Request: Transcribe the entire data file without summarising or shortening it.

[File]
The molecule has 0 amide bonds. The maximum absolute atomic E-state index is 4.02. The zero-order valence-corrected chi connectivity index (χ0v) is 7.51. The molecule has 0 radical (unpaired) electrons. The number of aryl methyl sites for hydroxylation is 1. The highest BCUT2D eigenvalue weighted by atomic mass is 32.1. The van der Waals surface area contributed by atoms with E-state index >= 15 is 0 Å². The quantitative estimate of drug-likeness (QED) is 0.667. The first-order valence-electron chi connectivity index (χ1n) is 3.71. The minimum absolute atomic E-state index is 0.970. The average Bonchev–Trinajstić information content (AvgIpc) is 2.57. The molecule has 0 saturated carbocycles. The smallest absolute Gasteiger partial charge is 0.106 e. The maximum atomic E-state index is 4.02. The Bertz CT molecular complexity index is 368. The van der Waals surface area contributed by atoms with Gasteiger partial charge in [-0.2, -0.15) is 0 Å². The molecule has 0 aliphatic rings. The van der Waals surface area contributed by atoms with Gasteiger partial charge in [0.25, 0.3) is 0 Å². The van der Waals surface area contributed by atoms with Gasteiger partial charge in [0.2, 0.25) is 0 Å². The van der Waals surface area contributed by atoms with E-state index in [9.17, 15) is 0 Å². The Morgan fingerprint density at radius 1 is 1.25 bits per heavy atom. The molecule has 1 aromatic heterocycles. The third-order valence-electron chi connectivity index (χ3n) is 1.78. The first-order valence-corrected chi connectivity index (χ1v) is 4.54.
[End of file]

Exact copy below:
The molecule has 0 amide bonds. The maximum absolute atomic E-state index is 4.02. The zero-order valence-corrected chi connectivity index (χ0v) is 7.51. The molecule has 0 radical (unpaired) electrons. The number of aryl methyl sites for hydroxylation is 1. The highest BCUT2D eigenvalue weighted by atomic mass is 32.1. The van der Waals surface area contributed by atoms with E-state index >= 15 is 0 Å². The quantitative estimate of drug-likeness (QED) is 0.667. The first-order valence-electron chi connectivity index (χ1n) is 3.71. The minimum absolute atomic E-state index is 0.970. The average Bonchev–Trinajstić information content (AvgIpc) is 2.57. The molecule has 0 saturated carbocycles. The smallest absolute Gasteiger partial charge is 0.106 e. The maximum atomic E-state index is 4.02. The Bertz CT molecular complexity index is 368. The van der Waals surface area contributed by atoms with Gasteiger partial charge in [-0.2, -0.15) is 0 Å². The molecule has 0 aliphatic rings. The van der Waals surface area contributed by atoms with Gasteiger partial charge in [0.25, 0.3) is 0 Å². The van der Waals surface area contributed by atoms with Gasteiger partial charge in [0.2, 0.25) is 0 Å². The van der Waals surface area contributed by atoms with E-state index in [9.17, 15) is 0 Å². The Morgan fingerprint density at radius 1 is 1.25 bits per heavy atom. The molecule has 1 aromatic heterocycles. The third-order valence-electron chi connectivity index (χ3n) is 1.78. The first-order valence-corrected chi connectivity index (χ1v) is 4.54.